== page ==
This topic seemed fitting for Memorial Day weekend.
A few months ago on vacation on the Hawaiian island of Kauai, I went into a used bookstore which the proprietor proudly told me was “the westernmost bookstore in the United States.” Searching the shelves, I came upon a delightful four-volume series, “A History of Everyday Things in England,” written by Marjorie and C. H. B. Quennell, and first published in 1918. Everyday Things was written for boys and girls who “should be trained to do useful work and learn to use their hands.”
The series begins in 1066 and moves century by century, describing the construction and design of everything from castles and ships to costumes and furniture. In a section on fairs and markets, I learned about the origin of the word “cheap.”
The Quennells write:
An Old English word for buying is “cheaping;” the merchant was the cheapman or chapman, and one street where stalls were set up in London is still known as Cheapside and another as Eastcheap. This is also Chipping Hill near Witham in Essex, Chipping Camden in the Cotswolds…
The photos are taken at Chipping Camden, the historic wool market town in the Cotswolds.
The book was conceived of by C.H.B. Quennell, an architect for whom his “war-work” during World War I was “both a professional reverse and a spiritual calamity,” according to his son. He had been brought up to worship the ideals of John Ruskin and William Morris and he believed the war was destroying that world. Along with his wife, Quennell decided to write Everyday Things in the evenings after work in the family’s living room. He was an expert draughtsman and the book is enhanced by his technical illustrations.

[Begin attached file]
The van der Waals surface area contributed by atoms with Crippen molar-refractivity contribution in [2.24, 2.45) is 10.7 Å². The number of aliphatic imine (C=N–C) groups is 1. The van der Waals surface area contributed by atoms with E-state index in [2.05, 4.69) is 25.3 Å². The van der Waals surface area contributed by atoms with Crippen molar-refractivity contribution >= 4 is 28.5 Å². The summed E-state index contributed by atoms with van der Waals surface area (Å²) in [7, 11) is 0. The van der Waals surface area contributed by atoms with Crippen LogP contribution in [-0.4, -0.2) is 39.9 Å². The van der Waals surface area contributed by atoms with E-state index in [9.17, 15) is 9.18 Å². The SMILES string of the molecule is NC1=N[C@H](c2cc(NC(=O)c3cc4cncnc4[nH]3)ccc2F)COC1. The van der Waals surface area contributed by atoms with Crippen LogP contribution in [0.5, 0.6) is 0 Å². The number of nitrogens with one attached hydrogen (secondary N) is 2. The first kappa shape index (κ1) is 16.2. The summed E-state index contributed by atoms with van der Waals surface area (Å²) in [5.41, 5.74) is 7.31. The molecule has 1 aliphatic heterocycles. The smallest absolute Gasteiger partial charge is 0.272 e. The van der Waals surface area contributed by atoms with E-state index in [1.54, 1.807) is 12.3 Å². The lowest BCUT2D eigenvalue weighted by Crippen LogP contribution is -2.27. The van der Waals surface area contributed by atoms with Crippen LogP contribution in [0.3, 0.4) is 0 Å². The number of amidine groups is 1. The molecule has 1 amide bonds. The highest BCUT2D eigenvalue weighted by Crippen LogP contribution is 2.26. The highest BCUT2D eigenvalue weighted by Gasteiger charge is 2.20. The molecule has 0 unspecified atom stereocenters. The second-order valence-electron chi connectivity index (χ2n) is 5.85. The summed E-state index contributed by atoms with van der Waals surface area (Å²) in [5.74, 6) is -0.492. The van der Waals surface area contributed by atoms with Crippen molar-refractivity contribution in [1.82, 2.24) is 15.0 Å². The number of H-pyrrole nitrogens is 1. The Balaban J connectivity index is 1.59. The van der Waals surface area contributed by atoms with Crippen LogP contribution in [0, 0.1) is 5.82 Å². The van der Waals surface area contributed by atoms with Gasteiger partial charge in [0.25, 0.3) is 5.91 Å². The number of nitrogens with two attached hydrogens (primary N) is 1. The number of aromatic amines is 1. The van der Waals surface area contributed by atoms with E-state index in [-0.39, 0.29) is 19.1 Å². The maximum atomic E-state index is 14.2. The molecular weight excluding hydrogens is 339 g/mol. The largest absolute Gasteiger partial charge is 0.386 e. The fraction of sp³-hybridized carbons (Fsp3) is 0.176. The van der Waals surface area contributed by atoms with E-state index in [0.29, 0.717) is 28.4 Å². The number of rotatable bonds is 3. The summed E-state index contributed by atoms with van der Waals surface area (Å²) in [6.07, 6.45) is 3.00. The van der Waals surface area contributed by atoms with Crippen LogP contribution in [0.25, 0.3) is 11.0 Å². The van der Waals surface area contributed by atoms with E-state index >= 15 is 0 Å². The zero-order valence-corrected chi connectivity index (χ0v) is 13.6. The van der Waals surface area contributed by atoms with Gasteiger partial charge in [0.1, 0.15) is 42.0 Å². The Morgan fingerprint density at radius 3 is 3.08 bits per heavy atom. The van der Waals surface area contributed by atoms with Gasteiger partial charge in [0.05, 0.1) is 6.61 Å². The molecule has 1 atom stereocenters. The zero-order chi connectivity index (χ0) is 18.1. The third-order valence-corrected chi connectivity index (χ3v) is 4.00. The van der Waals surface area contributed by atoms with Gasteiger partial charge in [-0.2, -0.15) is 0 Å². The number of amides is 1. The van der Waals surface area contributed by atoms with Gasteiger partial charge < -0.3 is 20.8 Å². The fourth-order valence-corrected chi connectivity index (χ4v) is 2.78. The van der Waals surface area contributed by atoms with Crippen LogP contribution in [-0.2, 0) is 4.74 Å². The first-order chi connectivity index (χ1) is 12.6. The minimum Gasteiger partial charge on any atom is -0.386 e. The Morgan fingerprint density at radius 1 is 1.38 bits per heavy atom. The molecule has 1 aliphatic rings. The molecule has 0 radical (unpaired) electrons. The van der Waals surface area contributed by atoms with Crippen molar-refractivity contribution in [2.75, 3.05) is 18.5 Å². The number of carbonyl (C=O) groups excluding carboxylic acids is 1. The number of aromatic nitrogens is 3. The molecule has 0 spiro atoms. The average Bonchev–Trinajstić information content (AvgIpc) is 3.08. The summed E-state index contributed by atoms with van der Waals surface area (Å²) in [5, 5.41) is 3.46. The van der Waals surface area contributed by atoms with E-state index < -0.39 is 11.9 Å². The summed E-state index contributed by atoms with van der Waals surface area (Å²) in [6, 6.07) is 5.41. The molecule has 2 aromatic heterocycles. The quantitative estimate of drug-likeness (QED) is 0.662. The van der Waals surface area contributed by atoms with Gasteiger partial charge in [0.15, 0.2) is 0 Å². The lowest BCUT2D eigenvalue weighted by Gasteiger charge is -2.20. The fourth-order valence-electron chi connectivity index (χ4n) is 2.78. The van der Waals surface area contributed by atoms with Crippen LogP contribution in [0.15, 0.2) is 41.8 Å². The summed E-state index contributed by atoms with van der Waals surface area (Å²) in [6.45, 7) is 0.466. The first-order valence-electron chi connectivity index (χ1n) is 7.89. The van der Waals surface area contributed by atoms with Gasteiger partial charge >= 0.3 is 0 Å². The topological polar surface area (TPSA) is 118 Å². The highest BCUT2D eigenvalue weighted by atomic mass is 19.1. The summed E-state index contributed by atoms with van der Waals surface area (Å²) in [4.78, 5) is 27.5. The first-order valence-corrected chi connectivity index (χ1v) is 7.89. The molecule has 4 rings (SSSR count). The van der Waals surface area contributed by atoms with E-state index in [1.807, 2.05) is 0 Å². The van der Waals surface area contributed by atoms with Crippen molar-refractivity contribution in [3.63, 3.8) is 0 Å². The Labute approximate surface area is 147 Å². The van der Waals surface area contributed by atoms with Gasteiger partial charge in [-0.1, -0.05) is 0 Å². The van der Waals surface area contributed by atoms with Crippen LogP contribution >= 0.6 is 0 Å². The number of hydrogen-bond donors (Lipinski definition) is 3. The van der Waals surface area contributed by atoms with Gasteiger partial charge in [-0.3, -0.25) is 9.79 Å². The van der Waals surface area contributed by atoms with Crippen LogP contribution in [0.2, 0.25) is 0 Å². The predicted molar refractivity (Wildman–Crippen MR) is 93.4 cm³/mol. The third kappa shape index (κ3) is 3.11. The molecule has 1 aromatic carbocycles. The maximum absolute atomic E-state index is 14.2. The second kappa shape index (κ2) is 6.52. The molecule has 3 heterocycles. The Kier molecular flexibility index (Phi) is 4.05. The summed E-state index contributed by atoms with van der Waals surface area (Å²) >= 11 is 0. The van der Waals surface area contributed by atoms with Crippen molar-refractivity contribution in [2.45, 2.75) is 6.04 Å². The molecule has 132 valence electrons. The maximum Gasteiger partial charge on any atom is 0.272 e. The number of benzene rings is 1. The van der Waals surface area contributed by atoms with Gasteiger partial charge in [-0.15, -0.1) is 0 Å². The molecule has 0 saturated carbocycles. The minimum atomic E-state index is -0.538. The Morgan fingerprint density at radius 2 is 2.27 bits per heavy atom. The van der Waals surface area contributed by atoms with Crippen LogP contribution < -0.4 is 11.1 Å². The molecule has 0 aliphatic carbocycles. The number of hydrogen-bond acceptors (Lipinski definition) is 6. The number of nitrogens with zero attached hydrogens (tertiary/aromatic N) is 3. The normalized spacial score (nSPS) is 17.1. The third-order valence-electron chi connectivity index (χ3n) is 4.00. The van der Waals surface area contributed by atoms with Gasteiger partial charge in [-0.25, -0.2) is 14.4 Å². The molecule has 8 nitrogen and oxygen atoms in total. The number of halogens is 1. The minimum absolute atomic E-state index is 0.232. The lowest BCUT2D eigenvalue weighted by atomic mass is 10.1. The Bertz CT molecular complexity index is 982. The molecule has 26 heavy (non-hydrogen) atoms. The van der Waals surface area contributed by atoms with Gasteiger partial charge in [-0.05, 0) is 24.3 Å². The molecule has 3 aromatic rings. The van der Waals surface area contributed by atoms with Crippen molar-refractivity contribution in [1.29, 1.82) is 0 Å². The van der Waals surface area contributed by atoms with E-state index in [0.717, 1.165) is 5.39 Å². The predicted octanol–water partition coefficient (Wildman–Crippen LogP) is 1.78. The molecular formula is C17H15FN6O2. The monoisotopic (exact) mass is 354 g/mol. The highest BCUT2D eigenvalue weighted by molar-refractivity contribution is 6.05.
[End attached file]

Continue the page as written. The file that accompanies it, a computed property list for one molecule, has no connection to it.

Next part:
The Quennells created a different kind of history, one that they felt was ignored in history books. They wanted to share the values they saw exemplified by this history in hopes they would not be lost. You can hear the echoes of William Morris in this paragraph — that the things we make should be both useful and beautiful.
In the medieval period the arts and crafts were much more representative of the whole community than they are now. The craftsman learnt not only the practical details of his trade, the way to use his tools, and to select materials, but was taught to design his work; and all his fellows did the same, working together on much the same lines– all interested in doing good work, and in trying to find better methods and designs. This accumulated knowledge was handed down from generations to generation, and formed what we call tradition, and thanks to it, the work produced was extraordinarily truthful. The man of the fourteenth century was not content to copy the work done in the thirteenth but, with all his fellows, was trying to improve upon it.
The goal of the book series was not just to describe the past but to influence the future. The hope was that the “coming generation … may combine the wonderful appreciation for the uses and beauty of material that the old craftsman possessed, with the opportunities for production which the modern machine gives, and so launch a new era of beautiful everyday things.”
“Everyday Things” is an effort to develop a first-hand understanding of the man-made world. Just today, I came across a new reference to “Connections” by James Burke, the wonderfully creative BBC documentary series from the 1970s. Like the Quennells, Burke jumps from century to century to tell a story and his mission is to trace the development of technology and its impact on our everyday lives.
It’s about the things that surround you in the modern world and, just because they’re there, shape the way you think and behave; and why they exist in the form they do; and who — or what — was responsible for them existing at all.”